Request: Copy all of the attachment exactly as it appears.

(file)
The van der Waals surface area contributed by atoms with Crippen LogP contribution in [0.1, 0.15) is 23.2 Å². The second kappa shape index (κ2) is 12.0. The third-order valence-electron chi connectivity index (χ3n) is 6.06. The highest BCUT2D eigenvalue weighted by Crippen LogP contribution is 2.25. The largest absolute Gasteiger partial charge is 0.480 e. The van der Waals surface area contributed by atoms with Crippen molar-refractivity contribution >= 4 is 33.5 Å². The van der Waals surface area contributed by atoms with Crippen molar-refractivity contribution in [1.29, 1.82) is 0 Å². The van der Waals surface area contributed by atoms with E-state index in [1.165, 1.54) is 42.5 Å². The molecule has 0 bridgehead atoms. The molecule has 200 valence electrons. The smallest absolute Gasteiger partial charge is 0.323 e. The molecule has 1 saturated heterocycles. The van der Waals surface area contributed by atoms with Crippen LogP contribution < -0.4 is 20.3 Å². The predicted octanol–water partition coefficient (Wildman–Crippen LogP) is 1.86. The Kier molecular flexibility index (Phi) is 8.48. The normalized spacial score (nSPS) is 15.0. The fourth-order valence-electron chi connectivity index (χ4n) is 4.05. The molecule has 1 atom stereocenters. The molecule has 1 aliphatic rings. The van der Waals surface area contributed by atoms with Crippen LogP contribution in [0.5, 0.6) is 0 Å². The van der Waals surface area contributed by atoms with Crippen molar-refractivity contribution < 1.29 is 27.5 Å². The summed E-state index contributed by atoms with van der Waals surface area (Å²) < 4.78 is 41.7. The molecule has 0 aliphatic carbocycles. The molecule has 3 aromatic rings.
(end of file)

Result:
The van der Waals surface area contributed by atoms with Crippen LogP contribution in [0.1, 0.15) is 23.2 Å². The second kappa shape index (κ2) is 12.0. The third-order valence-electron chi connectivity index (χ3n) is 6.06. The highest BCUT2D eigenvalue weighted by Crippen LogP contribution is 2.25. The largest absolute Gasteiger partial charge is 0.480 e. The van der Waals surface area contributed by atoms with Crippen molar-refractivity contribution >= 4 is 33.5 Å². The van der Waals surface area contributed by atoms with Crippen molar-refractivity contribution in [1.29, 1.82) is 0 Å². The van der Waals surface area contributed by atoms with E-state index in [1.165, 1.54) is 42.5 Å². The molecule has 0 bridgehead atoms. The molecule has 200 valence electrons. The smallest absolute Gasteiger partial charge is 0.323 e. The molecule has 1 saturated heterocycles. The van der Waals surface area contributed by atoms with Crippen LogP contribution < -0.4 is 20.3 Å². The predicted octanol–water partition coefficient (Wildman–Crippen LogP) is 1.86. The Kier molecular flexibility index (Phi) is 8.48. The normalized spacial score (nSPS) is 15.0. The fourth-order valence-electron chi connectivity index (χ4n) is 4.05. The molecule has 1 atom stereocenters. The molecule has 1 aliphatic rings. The van der Waals surface area contributed by atoms with Crippen LogP contribution in [0.5, 0.6) is 0 Å². The van der Waals surface area contributed by atoms with Crippen molar-refractivity contribution < 1.29 is 27.5 Å². The summed E-state index contributed by atoms with van der Waals surface area (Å²) < 4.78 is 41.7. The molecule has 0 aliphatic carbocycles. The molecule has 3 aromatic rings.